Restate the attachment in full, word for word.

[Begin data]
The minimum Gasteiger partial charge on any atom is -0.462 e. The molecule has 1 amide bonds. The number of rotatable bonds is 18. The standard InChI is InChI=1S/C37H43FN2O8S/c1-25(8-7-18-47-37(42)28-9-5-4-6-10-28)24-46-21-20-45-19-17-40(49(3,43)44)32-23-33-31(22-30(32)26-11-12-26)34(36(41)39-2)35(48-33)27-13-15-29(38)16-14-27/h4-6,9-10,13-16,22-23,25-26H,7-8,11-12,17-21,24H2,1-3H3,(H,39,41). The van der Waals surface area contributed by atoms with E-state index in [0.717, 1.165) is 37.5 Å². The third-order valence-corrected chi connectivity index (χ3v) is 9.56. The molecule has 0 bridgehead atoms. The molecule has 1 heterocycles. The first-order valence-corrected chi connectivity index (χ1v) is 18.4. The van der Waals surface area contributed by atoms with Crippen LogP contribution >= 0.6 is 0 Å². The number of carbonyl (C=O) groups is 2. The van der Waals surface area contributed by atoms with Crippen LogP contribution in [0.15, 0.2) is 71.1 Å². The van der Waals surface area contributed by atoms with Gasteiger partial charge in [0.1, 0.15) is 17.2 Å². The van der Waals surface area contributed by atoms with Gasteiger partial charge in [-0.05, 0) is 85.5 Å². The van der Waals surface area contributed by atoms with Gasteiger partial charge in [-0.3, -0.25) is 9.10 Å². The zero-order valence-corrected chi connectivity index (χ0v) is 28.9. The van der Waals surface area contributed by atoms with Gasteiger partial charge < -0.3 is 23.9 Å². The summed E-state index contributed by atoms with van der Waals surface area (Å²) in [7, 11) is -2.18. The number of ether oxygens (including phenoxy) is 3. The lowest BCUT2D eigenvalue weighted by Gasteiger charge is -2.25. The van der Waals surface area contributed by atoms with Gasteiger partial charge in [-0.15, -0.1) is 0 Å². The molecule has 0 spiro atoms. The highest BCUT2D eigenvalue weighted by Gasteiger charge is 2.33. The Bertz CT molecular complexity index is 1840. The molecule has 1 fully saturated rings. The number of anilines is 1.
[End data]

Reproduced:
The minimum Gasteiger partial charge on any atom is -0.462 e. The molecule has 1 amide bonds. The number of rotatable bonds is 18. The standard InChI is InChI=1S/C37H43FN2O8S/c1-25(8-7-18-47-37(42)28-9-5-4-6-10-28)24-46-21-20-45-19-17-40(49(3,43)44)32-23-33-31(22-30(32)26-11-12-26)34(36(41)39-2)35(48-33)27-13-15-29(38)16-14-27/h4-6,9-10,13-16,22-23,25-26H,7-8,11-12,17-21,24H2,1-3H3,(H,39,41). The van der Waals surface area contributed by atoms with E-state index in [0.717, 1.165) is 37.5 Å². The third-order valence-corrected chi connectivity index (χ3v) is 9.56. The molecule has 0 bridgehead atoms. The molecule has 1 heterocycles. The first-order valence-corrected chi connectivity index (χ1v) is 18.4. The van der Waals surface area contributed by atoms with Crippen LogP contribution >= 0.6 is 0 Å². The number of carbonyl (C=O) groups is 2. The van der Waals surface area contributed by atoms with Crippen LogP contribution in [0.15, 0.2) is 71.1 Å². The van der Waals surface area contributed by atoms with Gasteiger partial charge in [0.1, 0.15) is 17.2 Å². The van der Waals surface area contributed by atoms with Gasteiger partial charge in [-0.05, 0) is 85.5 Å². The van der Waals surface area contributed by atoms with Gasteiger partial charge in [-0.3, -0.25) is 9.10 Å². The zero-order valence-corrected chi connectivity index (χ0v) is 28.9. The van der Waals surface area contributed by atoms with Gasteiger partial charge < -0.3 is 23.9 Å². The summed E-state index contributed by atoms with van der Waals surface area (Å²) in [7, 11) is -2.18. The number of ether oxygens (including phenoxy) is 3. The lowest BCUT2D eigenvalue weighted by Gasteiger charge is -2.25. The van der Waals surface area contributed by atoms with Gasteiger partial charge in [-0.15, -0.1) is 0 Å². The molecule has 0 spiro atoms. The highest BCUT2D eigenvalue weighted by Gasteiger charge is 2.33. The Bertz CT molecular complexity index is 1840. The molecule has 1 fully saturated rings. The number of anilines is 1.